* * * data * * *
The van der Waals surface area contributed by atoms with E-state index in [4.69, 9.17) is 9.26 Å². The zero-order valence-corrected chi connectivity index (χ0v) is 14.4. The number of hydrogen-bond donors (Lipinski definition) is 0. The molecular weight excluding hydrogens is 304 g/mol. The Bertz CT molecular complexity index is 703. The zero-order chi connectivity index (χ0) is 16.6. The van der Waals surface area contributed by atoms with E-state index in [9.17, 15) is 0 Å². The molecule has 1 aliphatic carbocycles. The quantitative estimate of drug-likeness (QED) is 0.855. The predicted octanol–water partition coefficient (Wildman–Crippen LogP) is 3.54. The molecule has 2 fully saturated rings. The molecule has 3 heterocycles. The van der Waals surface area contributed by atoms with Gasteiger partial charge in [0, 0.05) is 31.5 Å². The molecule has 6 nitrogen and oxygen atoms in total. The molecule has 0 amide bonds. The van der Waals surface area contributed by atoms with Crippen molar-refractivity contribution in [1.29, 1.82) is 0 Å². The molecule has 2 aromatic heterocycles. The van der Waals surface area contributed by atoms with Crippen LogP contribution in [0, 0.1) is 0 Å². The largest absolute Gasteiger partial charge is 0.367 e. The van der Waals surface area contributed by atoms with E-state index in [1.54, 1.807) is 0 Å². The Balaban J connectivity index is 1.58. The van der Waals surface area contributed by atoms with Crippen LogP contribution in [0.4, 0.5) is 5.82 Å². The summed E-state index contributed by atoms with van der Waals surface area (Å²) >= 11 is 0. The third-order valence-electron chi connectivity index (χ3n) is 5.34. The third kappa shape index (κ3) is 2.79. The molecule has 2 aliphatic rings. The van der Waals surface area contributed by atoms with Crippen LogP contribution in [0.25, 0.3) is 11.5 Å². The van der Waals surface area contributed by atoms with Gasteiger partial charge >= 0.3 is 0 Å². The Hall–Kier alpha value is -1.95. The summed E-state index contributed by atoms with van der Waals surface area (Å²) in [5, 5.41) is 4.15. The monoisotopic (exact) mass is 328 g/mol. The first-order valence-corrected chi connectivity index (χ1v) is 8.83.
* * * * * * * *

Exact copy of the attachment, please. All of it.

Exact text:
The van der Waals surface area contributed by atoms with E-state index in [4.69, 9.17) is 9.26 Å². The zero-order valence-corrected chi connectivity index (χ0v) is 14.4. The number of hydrogen-bond donors (Lipinski definition) is 0. The molecular weight excluding hydrogens is 304 g/mol. The Bertz CT molecular complexity index is 703. The zero-order chi connectivity index (χ0) is 16.6. The van der Waals surface area contributed by atoms with E-state index in [9.17, 15) is 0 Å². The molecule has 1 aliphatic carbocycles. The quantitative estimate of drug-likeness (QED) is 0.855. The predicted octanol–water partition coefficient (Wildman–Crippen LogP) is 3.54. The molecule has 2 fully saturated rings. The molecule has 3 heterocycles. The van der Waals surface area contributed by atoms with Gasteiger partial charge in [0, 0.05) is 31.5 Å². The molecule has 6 nitrogen and oxygen atoms in total. The molecule has 0 amide bonds. The van der Waals surface area contributed by atoms with Crippen molar-refractivity contribution in [1.29, 1.82) is 0 Å². The molecule has 2 aromatic heterocycles. The van der Waals surface area contributed by atoms with Crippen LogP contribution in [0, 0.1) is 0 Å². The largest absolute Gasteiger partial charge is 0.367 e. The van der Waals surface area contributed by atoms with E-state index in [1.54, 1.807) is 0 Å². The Balaban J connectivity index is 1.58. The van der Waals surface area contributed by atoms with Crippen LogP contribution in [0.4, 0.5) is 5.82 Å². The summed E-state index contributed by atoms with van der Waals surface area (Å²) >= 11 is 0. The third-order valence-electron chi connectivity index (χ3n) is 5.34. The third kappa shape index (κ3) is 2.79. The molecule has 2 aliphatic rings. The van der Waals surface area contributed by atoms with Crippen LogP contribution in [0.25, 0.3) is 11.5 Å². The van der Waals surface area contributed by atoms with Gasteiger partial charge >= 0.3 is 0 Å². The Hall–Kier alpha value is -1.95. The summed E-state index contributed by atoms with van der Waals surface area (Å²) in [5, 5.41) is 4.15. The monoisotopic (exact) mass is 328 g/mol. The first-order valence-corrected chi connectivity index (χ1v) is 8.83.